Inspired by Nature, Bead Maker Finds Her Passion

Special thanks to Pirjo Raits of the Sooke News Mirror for this lovely article on Dragonfly Organic Art. Being a part of the thriving arts community of greater Victoria is exciting, and the beauty of the island is a constant inspiration.

The colours of the glass rods in Lori Steel’s studio are mesmerizing. It’s a rainbow of Murano glass in every shade under imaginable. The walls are lined with bins and boxes of beautifully crafted glass beads, each one meticulously made by hand.

Lampwork is a centuries old technique of making beads by melting glass by blowing and shaping with tools and hand movements. The flame comes from propane, butane or natural gas, the glass from Italy and the inspiration from Mother Nature.

Ever since the fifth century, artisans have been practicing the art of lampworking. It is different than glass blowing in that torches are used rather than furnaces. It’s a precise and complicated art, gaining popularity for the unique glass beads created by the artist.

Steel likes the reactivity of the glass and the fascinating results when other materials, like silver, is added to the beads. The metals stick to the molten glass and change the surface colour of the beads.

“I just love to make the beads,” said Steel. “I love the whole process of melting the glass.”

Steel has an artist’s heart and she found the inspiration for lampwork from the Sooke Fine Arts Show. She entered three pieces in the show and they sold. That was her impetus to try making her living at creating individual one-of-a-kind glass beads.

“That inspired me to go ‘wow!’ I could actually make a living doing this,” said Steel. “Definitely the Sooke Fine Arts gave me the push.”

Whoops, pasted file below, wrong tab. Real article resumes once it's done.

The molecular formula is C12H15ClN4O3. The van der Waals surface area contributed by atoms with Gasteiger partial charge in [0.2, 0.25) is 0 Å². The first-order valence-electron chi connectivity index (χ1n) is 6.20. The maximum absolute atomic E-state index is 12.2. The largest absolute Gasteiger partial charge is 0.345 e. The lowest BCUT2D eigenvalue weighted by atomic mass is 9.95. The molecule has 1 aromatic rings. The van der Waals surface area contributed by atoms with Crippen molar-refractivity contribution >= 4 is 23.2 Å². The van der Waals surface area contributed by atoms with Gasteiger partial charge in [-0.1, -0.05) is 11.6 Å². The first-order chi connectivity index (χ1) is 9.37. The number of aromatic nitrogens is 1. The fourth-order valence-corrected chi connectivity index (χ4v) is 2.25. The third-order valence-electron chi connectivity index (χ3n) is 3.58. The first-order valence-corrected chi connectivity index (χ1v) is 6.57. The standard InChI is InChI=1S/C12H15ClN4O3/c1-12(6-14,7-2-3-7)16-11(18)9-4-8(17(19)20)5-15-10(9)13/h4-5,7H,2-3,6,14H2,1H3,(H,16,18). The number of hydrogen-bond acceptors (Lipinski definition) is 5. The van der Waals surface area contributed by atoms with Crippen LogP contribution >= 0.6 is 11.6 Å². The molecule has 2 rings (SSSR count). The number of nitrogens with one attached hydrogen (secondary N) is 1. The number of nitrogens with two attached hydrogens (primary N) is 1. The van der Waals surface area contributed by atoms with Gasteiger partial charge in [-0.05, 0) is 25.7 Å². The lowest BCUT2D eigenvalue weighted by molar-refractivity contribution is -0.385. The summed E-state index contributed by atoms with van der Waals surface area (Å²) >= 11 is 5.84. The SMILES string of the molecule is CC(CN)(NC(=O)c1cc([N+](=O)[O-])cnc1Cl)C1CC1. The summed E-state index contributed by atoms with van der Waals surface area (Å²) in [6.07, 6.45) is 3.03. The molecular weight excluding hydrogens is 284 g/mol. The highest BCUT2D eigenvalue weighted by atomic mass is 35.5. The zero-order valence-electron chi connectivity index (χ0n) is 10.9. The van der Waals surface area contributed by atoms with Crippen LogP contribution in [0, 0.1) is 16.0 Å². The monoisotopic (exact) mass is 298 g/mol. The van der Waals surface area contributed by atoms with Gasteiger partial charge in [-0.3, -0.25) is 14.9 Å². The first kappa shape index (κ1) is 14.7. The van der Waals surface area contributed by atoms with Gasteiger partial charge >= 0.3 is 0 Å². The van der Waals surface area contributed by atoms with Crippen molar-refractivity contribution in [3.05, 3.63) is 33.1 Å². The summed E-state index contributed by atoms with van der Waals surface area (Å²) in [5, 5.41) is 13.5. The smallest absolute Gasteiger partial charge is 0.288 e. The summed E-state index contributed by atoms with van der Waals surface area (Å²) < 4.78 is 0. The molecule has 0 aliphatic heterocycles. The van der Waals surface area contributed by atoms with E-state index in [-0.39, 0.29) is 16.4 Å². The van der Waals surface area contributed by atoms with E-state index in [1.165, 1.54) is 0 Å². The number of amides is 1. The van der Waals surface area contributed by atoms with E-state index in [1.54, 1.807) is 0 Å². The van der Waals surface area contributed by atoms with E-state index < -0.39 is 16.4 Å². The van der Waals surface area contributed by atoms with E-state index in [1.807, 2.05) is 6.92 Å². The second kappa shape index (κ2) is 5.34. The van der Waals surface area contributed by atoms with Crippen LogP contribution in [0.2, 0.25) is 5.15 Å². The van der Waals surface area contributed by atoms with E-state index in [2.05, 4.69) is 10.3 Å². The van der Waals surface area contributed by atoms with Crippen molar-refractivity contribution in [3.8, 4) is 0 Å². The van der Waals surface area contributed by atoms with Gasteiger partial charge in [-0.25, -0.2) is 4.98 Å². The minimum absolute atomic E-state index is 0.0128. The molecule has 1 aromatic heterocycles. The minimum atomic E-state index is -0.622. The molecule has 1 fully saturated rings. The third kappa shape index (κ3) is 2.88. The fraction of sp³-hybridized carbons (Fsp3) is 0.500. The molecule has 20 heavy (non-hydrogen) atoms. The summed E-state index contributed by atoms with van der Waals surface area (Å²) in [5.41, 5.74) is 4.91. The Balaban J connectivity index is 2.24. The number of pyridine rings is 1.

Nature with all of its shapes, striations of colour, patterns and symmetry is her inspiration. Her larger beads can mimic rocks and crystals, leaves and seeds. She translates what she sees around her in nature onto the beads. She fashions individual beads, bracelets and earrings.

While at markets she demonstrates her art and chats with people about what she does. People are fascinated by what she does, as attested by the numbers who watch her work. She loves it all.

She hasn’t looked back and is, in fact, looking forward. 2014 was her first year as a full time artist and she is thrilled at the reception to her work. She is not a relative unknown, she spent many years doing stained glass and teaching others in the Metchosin area. She has a studio called Inspiration and she taught people to make  mosaic tiles and stained glass. Once she touched glass though, it was all over. Glass beads and the thrill of the flame and what it creates is her love. Courses, workshops and inspiring instructors have taken her to places where she perfected her art. The Arrowmont  School of Arts & Crafts, in Gatlinburg, Tennessee was where Steel learned many of the techniques and master lampwork instructors such as Corina Tettinger, Andrea Guarino and Holly Cooper brought her to new heights in creativity.

Steel has been in Sooke for 17 years and started Dragonfly Organic Art. She sells at prestigious markets in Vancouver, Calgary, Courtney and Victoria. She will be setting up her booth at Bastion Square in Victoria for the summer months and at Circle Craft, the Filberg Festival and many other markets across Canada later in the year.

3 replies
  1. Diana Mayes
    Diana Mayes says:

    Wow! This article is a great little story of the creativity in action of my life-long friend Lori.
    Love Love Love in glass beads!!
    You go girl!!


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